Platform training and postural stability in hemiplegia

S. Hocherman, R. Dickstein, T. Pillar

Research output: Contribution to journalArticlepeer-review


Thirteen hemiplegic patients who had a cerebrovascular accident (CVA) in the anterior cerebral circulation were subjected to training on a moving platform. Each session consisted of a 5 min stance on the platform while they moved along an anteroposterior axis, and a 5 min stance during transverse movement. Movement amplitude of the platform was adjusted once every three training sessions to the largest that the patients could sustain without using their hands for support. An electromyogram (EMG) was recorded from the tibialis anterior (TA) muscles of each patient during training and at stance on the floor. In addition, the distribution of body weight on the feet was measured in each case before the training program began and at its termination after three weeks (15 training sessions). A matched group of 11 hemiplegic patients served as controls. The maximal movement amplitude that each patient in the control group could sustain was determined twice, once at the beginning of the study and again after three weeks. Ten patients in the experimental group showed more than a two-fold increase in the maximal movement amplitude (MMA) that they could sustain. The patients most impaired initially showed the greatest increase in MMA - five- to seven-fold. In the control group, only one patient had an MMA increase greater than two-fold. A significant improvement in weight distribution on the feet during stance on the floor was found in the experimental patients, but not in the controls. EMG records indicated that improvement in stance did not result from increased TA activation in the hindered leg. The improvement in postural stability of the experimental patients was interpreted to manifest the operation of subcortical posture-control mechanisms.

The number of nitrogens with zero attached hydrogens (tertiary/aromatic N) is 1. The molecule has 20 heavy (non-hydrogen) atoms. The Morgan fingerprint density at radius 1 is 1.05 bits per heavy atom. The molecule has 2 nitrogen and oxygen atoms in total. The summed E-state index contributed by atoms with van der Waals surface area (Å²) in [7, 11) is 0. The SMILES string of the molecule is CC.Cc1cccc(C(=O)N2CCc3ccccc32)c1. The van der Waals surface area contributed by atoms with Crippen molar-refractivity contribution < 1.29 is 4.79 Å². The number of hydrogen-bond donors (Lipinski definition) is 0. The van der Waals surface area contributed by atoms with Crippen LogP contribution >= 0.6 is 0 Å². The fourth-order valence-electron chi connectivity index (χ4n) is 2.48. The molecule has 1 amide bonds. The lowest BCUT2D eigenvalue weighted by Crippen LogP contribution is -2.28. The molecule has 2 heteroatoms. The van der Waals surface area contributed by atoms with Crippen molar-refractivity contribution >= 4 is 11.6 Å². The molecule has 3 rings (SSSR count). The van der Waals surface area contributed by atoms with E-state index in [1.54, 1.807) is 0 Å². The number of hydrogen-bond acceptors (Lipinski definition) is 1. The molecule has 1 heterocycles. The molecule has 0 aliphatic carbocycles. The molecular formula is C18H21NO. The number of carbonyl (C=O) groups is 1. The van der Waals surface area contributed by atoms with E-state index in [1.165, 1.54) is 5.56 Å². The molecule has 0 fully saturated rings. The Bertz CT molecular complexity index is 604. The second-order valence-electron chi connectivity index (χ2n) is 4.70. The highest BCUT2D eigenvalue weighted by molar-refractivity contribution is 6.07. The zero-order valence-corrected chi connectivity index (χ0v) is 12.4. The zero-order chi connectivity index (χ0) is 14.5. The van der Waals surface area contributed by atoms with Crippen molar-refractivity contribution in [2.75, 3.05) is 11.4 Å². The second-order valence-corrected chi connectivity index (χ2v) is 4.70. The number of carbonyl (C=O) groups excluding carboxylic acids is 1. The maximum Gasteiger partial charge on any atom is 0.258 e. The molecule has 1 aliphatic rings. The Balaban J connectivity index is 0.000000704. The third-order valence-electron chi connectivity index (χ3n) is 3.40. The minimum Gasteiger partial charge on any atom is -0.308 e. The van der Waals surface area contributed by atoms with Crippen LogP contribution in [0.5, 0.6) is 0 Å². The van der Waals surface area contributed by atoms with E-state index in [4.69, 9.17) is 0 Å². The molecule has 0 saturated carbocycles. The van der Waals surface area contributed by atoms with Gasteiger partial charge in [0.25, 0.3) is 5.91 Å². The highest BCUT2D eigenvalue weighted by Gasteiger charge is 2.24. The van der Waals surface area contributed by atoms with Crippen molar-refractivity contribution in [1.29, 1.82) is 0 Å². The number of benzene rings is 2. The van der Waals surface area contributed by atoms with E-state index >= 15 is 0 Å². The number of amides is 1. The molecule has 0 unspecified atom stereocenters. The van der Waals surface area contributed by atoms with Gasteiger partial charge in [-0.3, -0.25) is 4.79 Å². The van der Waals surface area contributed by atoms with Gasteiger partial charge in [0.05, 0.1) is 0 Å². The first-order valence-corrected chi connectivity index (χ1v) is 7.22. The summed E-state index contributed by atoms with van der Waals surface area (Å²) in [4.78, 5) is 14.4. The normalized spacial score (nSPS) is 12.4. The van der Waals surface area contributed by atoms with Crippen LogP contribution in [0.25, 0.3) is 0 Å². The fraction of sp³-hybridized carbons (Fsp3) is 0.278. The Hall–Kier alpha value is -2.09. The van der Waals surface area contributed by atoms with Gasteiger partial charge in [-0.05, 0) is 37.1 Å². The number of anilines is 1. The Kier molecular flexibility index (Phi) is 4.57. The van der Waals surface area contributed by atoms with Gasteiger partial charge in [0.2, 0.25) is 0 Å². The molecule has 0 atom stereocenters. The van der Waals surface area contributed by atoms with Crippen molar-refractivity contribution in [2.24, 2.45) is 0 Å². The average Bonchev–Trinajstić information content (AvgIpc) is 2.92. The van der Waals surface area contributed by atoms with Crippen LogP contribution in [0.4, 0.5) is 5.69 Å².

Original languageEnglish
Pages (from-to)588-592
Number of pages5
JournalArchives of Physical Medicine and Rehabilitation
Issue number10
StatePublished - 1984
Externally publishedYes

ASJC Scopus subject areas

  • Physical Therapy, Sports Therapy and Rehabilitation
  • Rehabilitation


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